DruidMurphy - Famine
Set in 1846, Famine, which is the final play in the DruidMurphy trilogy presented by Galway's Druid Theatre is as good a testament to our need for theatre as it is possible to imagine.
There have been numerous books published about The Great Famine that blighted Ireland in the first half of the 19th century. However, it is hard to believe that many of them could create even a fraction of the terrifying authenticity that this single, two and three-quarter hour play presents.
Tom Murphy achieves this through the use of poetic language plus a grasp of his topic and theatrical structuring that together create a beautifully tragic work that has a truly Shakespearean sweep.
Under the direction of Garry Hynes, a superb ensemble company give their all to make viewers understand the horrors of a people condemned to starve, in many cases suffering horrifically slow and painful deaths.
Indeed, the evening opens as, supported by their neighbours, the family of local chieftain, John Connor mourn the loss of a second daughter to the hunger.
The reactions to death are more varied than one might expect. Brian Doherty playing Connor himself believes in "right" above everything else and has a semi-religious faith that something will come along.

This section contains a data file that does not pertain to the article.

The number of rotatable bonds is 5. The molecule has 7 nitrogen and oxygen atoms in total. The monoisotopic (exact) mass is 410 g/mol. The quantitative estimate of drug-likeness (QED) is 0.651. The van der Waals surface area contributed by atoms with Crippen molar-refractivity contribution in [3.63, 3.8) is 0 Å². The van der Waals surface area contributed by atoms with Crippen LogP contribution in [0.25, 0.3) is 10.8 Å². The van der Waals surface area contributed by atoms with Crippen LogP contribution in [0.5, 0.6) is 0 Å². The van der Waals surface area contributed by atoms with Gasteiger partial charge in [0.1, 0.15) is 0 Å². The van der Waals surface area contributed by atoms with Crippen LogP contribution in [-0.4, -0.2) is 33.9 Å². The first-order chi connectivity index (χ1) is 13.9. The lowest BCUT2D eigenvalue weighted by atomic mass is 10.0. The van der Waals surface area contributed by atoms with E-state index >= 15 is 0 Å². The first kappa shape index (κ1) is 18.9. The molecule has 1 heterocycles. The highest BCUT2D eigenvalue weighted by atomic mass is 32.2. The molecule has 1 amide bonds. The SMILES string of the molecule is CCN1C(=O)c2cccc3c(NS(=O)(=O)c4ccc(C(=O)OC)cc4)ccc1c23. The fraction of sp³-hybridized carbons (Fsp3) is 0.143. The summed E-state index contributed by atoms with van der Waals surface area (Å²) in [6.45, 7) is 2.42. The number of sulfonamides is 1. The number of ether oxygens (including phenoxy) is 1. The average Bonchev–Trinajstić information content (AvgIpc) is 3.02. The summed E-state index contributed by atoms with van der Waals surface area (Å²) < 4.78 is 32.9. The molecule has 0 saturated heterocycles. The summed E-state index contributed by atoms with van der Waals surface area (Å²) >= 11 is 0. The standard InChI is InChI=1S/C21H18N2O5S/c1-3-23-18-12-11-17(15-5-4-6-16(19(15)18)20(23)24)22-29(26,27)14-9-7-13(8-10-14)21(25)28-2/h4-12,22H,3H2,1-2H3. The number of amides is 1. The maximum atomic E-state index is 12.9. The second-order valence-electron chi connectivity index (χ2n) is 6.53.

This predictably accords with the views of the local parish priest although even he seems to be struggling to maintain faith in the face of the need to bury so many of his parishioners.
Connor's wife Sinéad, showing infinite depths of suffering in the hands of Marie Mullen, remains quiet for as long as she can, desperately watching her family fall one by one. However, even she is eventually beaten down and delivers the speech of the evening, demanding "bread, bread, bread".
Their daughter Maeve (Beth Cooke) becomes a sly scavenger, while her younger brother (Isaac O’Sullivan) mutely accedes to his fate.
For the O'Learys, tough Malachy (Garrett Lombard) and mouthy Mickeleen (Aaron Monaghan) resistance is the order of the day and who are to say that they are wrong?
Their neighbours fall somewhere between these two stools, all gradually beaten down by their plight.
The failure of the potato harvest would seem to be a sad twist of fate until one of the play's pivotal scenes in which the district's wealthy landowners refuse to provide any assistance, only interested in protecting their investments by shipping penurious tenants off to an unknown future in Canada.
The scales of heartlessness shown by Captain Shine (Rory Nolan) and particularly Edward Clayton's Mr Simmington are brought home even more powerfully when Connor and Simmington come face-to-face in a power struggle that the hungry tenant will inevitably lose but with honour upheld in the face of callous treatment that should not be meted out even to a farm animal.
A play like this was never likely to have a happy ending but such is the quality of Tom Murphy's writing and Garry Hynes's direction that Famine grips throughout and will haunt visitors long after they leave Hampstead. While thankfully, famine is no longer an issue in Ireland, this play might also acts as a reminder of the terrible depravities that occur on a regular basis in Africa to this day.
As such, Famine is an important play that still speaks to contemporary audiences and deserves to be a success on a wide-ranging tour of Ireland, England and the United States.
Reviewer: Philip Fisher